Monday, June 16, 2014

BAE is First to Commercialize 12um IR Pixel Imager

BAE Systems: Developed for a new class of compact and low-cost imaging systems, BAE TWV640 thermal camera core is based on the first commercially available uncooled 12um pixel. Reducing the pixel size from 17um to 12um is said to allow imaging system manufacturers to reduce lens size by 50% and decrease optics costs by 20%.

"As the first to deliver a 12-micron thermal camera core, we’re providing our customers a tremendous competitive advantage, helping them drive down system costs while providing superior imagery typically associated with our MicroIR products," said Christian Rodriguez, business development at BAE Systems. "Our TWV640 module empowers our customers to create and deliver a new generation of affordable, compact, thermal imaging systems for a broad range of applications."

Further advancing the technology developed for the 17um MIR640 thermal camera core, the TWV640 module is optimized to provide affordable thermal imaging performance in a compact, low-power solution. The TWV640 camera core captures VGA images at 60Hz to observe dynamic environments revealing details that competitors’ 30Hz offerings miss, while also eliminating the disorientation that comes from using slower video.

Compatible with off-the-shelf lenses from leading optics providers and using standard interface protocols like USB, NTSC and CameraLink, the TWV640 module is a drop-in 640x480 thermal camera core designed for makers of commercial, civil and military thermal imaging solutions.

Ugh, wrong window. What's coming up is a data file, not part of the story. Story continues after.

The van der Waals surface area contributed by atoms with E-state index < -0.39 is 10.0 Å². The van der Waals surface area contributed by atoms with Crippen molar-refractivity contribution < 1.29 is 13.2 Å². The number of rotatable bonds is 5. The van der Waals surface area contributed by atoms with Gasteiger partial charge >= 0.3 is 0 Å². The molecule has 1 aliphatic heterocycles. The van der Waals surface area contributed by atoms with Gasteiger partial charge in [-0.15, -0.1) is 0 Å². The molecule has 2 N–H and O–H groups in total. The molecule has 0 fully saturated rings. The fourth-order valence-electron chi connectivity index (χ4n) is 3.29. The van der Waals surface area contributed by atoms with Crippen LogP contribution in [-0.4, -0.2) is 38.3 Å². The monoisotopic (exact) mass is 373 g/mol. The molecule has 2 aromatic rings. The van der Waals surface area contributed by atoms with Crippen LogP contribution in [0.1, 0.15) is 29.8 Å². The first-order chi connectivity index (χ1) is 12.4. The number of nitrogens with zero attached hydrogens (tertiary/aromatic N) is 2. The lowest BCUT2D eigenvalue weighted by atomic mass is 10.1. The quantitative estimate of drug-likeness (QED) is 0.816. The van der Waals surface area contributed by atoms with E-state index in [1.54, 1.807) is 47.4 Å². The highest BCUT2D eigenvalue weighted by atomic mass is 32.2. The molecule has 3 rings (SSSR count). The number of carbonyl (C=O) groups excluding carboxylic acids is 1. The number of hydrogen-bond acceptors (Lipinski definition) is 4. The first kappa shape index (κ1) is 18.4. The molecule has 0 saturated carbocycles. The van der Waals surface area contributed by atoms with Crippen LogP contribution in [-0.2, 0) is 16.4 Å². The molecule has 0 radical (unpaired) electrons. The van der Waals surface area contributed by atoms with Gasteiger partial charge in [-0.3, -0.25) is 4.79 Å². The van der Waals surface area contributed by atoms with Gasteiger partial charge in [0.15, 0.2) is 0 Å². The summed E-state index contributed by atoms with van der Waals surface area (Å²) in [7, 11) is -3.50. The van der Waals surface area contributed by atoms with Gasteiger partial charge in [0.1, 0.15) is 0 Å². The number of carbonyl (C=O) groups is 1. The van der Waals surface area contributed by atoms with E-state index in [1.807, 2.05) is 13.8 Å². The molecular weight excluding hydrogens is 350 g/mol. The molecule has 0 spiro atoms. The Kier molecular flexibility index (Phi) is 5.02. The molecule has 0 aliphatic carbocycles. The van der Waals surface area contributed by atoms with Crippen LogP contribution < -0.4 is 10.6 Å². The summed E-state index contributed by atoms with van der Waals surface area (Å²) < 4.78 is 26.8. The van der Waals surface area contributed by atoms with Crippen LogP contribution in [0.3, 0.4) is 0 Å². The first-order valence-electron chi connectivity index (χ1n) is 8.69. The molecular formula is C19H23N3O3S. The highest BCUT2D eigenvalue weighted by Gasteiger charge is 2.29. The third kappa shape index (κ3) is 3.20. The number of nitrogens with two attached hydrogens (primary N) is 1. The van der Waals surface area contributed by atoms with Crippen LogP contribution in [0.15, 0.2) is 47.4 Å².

1. Pardon my less than stellar knowledge of IR imaging, but isn't IR also subject to things like the diffraction limit? With a detection range of 7.5 to 13.5µm and a pixel size of 12µm this thing should behave like a silicon imager with 0.85µm pixels.
    Isn't there a way to make use of all those pixels other than to oversample the blurry output from the lens? Is there some sort of pixel sized wavelength filter for maybe emission coefficient guesswork? Or different sized pixels for HDR? Computational imaging trickery?


  2. Pardon my less than stellar knowledge of IR imaging, but isn't IR
    [ ] subject to things like the diffraction limit?

    It is. Bolo pitch reduction is now getting to be around the region of diminishing returns.


  3. What means affordable performance please? What is the NETD?

    1. Don't know the price but the data sheet says <50mK (f/1)

  4. A few papers on detector size analysis. Here is one:
    Driggers et al "Infrared Detector Size - How Low Should You Go?" SPIE Vol 8355 2012.


All comments are moderated to avoid spam and personal attacks.